So do you support lockdown, the Coronavirus Act and Police powers to disperse gatherings or do you feel it’s time to call a halt to this?

        1. Pub Bore says:

          The Coronavirus Act 2020 is not responsible for the lockdown; provision for this was put in place by regulations made under the Public Health (Control of Disease) Act 1984.

          In any case, we’re governed by the Coronavirus (Scotland) Act, which was passed unanimously by the Scottish parliament on 1st April 2020 and, to that extent, has a legitimate democratic mandate. The act enables the Scottish government to restrict or prohibit public gatherings, control or suspend public transport, order businesses such as shops and restaurants to close, temporarily detain people suspected of COVID-19 infection, suspend the operation of ports and airports, temporarily close educational institutions and childcare premises, enrol medical students and retired healthcare workers in the health services, relax regulations to ease the burden on healthcare services, and assume control of death management in particular local areas. It also enables the Scottish government to halt the eviction of tenants, protect emergency volunteers from becoming unemployed, provide special insurance cover for healthcare staff taking on additional responsibilities, reimburse to employers the cost of statutory sick pay for employees affected by COVID-19, and intervene to prevent supply chain disruptions to supermarkets. These emergency powers are time-limited and can only be extended by democratic consent.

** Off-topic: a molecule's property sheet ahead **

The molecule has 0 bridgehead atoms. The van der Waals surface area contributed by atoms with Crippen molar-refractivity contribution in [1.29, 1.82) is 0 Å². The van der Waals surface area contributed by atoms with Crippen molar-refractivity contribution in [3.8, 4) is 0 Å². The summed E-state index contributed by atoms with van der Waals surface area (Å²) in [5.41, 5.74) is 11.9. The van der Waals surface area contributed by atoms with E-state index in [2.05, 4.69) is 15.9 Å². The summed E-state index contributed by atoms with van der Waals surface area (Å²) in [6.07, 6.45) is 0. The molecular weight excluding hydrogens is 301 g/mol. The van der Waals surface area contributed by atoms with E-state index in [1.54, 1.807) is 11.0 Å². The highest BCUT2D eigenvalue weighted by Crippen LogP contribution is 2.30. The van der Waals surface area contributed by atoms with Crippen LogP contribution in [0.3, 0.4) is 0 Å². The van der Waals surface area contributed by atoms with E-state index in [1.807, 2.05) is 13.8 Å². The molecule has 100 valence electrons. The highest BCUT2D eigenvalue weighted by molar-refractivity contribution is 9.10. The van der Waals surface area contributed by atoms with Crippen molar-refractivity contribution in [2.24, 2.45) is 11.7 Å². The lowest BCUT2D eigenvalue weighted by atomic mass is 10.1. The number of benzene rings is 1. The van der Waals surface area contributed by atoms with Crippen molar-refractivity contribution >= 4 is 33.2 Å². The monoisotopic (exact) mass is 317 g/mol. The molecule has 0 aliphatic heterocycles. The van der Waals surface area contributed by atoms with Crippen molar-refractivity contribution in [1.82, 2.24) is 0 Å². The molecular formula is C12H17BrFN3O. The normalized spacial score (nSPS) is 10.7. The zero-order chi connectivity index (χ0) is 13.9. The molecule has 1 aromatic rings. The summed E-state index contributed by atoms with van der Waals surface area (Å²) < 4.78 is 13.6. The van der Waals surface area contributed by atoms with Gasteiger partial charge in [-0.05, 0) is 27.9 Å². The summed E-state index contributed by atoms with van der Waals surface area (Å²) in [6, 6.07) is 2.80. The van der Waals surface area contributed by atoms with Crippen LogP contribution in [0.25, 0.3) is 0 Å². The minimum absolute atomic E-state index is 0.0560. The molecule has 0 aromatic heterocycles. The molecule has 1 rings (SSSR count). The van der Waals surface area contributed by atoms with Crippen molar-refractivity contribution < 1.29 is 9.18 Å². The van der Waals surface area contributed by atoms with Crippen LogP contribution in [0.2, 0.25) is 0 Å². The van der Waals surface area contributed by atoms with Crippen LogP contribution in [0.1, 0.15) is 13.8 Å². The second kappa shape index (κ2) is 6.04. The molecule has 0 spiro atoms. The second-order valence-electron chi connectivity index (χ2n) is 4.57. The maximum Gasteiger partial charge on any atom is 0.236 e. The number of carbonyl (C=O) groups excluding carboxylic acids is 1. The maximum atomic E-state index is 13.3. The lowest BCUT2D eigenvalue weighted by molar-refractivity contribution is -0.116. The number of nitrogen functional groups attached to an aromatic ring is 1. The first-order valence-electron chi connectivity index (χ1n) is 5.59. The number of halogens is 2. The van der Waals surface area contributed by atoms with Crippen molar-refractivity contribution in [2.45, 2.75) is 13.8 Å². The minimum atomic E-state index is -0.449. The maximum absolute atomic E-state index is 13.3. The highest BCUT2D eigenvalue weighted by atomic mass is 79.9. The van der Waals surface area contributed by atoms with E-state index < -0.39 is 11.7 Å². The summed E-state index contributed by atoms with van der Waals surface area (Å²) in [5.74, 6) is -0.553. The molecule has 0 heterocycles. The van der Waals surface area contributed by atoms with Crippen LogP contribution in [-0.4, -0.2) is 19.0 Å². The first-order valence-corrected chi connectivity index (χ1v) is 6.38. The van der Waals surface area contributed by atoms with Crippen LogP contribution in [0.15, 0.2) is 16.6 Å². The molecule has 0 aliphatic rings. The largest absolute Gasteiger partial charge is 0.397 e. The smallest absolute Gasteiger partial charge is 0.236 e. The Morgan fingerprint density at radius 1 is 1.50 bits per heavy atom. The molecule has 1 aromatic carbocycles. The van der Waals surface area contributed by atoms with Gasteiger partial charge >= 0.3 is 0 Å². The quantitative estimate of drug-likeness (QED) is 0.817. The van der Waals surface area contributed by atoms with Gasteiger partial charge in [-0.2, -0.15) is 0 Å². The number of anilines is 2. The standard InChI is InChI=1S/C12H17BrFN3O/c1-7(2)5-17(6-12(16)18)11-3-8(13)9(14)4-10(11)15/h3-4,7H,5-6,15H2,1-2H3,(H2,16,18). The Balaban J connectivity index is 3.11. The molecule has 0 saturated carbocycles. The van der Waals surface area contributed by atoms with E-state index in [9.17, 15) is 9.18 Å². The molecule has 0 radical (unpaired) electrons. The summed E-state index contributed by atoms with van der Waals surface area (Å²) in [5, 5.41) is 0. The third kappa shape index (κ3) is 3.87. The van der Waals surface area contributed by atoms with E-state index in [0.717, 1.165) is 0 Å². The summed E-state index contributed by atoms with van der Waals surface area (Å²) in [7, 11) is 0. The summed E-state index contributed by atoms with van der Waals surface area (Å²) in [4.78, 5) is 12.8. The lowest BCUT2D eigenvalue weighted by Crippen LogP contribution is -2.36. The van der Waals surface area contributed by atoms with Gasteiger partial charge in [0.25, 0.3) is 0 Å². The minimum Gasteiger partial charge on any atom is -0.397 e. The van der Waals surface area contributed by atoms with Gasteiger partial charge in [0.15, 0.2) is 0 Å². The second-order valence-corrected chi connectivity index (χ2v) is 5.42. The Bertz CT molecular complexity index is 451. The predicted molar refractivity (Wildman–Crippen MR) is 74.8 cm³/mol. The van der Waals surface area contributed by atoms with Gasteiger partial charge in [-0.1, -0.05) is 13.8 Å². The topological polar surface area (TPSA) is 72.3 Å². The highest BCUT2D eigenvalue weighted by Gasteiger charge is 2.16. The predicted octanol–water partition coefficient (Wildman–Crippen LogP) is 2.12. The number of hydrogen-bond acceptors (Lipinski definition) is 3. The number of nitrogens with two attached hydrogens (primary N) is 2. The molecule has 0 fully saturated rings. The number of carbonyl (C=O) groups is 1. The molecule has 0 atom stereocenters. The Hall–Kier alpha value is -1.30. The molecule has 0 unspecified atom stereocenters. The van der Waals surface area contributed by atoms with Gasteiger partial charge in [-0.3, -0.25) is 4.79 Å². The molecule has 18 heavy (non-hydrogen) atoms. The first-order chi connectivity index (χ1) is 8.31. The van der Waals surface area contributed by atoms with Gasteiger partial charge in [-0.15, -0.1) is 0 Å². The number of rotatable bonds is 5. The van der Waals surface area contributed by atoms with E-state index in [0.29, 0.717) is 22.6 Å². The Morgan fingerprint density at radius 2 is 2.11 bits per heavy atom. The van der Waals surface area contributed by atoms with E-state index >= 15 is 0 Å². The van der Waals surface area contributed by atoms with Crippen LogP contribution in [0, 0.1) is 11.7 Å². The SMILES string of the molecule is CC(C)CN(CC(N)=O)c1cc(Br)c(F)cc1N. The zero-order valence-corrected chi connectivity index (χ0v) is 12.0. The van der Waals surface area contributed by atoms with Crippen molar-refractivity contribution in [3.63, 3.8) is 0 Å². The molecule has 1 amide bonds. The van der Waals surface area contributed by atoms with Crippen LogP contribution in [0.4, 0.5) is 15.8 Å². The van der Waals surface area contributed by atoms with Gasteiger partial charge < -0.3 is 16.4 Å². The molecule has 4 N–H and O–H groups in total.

As a citizen, I don’t have a problem with either the lockdown or the Coronavirus (Scotland) Act, and I consider it my civic duty as a citizen of Scotland and of the UK to support our collective decision to grant these powers to our government agencies, whether I privately agree with that decision or not. To oppose that decision would be anti-social, and you should be ashamed of yourself for so doing.

          That’s good old-fashioned republicanism for you.

          Vive la république!

          1. Paula Becker says:

            Thanks for that PB – but is it not the Coronavirus Act 2020 that gives the Government emergency powers to handle Coronavirus including the suspension of public gatherings in England like that at Clapham Common?
            Whichever/whatever. My point is that lockdown is not some polite agreement between well-meaning people to stand a bit further apart or wash our hands more often. It is legislation. It is the law. The Police arresting women at Clapham Common were simply enforcing that law. The Police were put in a very difficult position – it is not the Police who are bad it is the legislation. And to point this out is in no way anti-social or shameful – it is in fact my civic duty.

          2. Pub Bore says:

            It’s certainly your civic duty to participate in the democratic process by which we determine the law, which process includes debate. It’s also our civic duty to participate in the perpetual refinement of that process, towards the ideal of making the law an expression of our general will. It’s your selfish refusal to support our collective will, as settled in and through the assemblies of our representatives in the form of the Coronavirus Act and the Coronavirus (Scotland) Act, that I find anti-social.

            The police action on Clapham Common was indeed an enforcement of the law; it was precisely the sort of enforcement that some were criticising Police Scotland for not enacting in Glasgow’s George Square the other weekend there.

            The Met’s enforcement of our collective will at Clapham Common might well have been cack-handed. That’s what our representatives need to determine in their subsequent evaluation of the action, so that the Met’s performance of its civic function can be improved if it turns out to have been deficient in this instance. But the law is the law, and we’ve a civic duty to support our laws and their enforcement where necessary.

  7. Pub Bore says: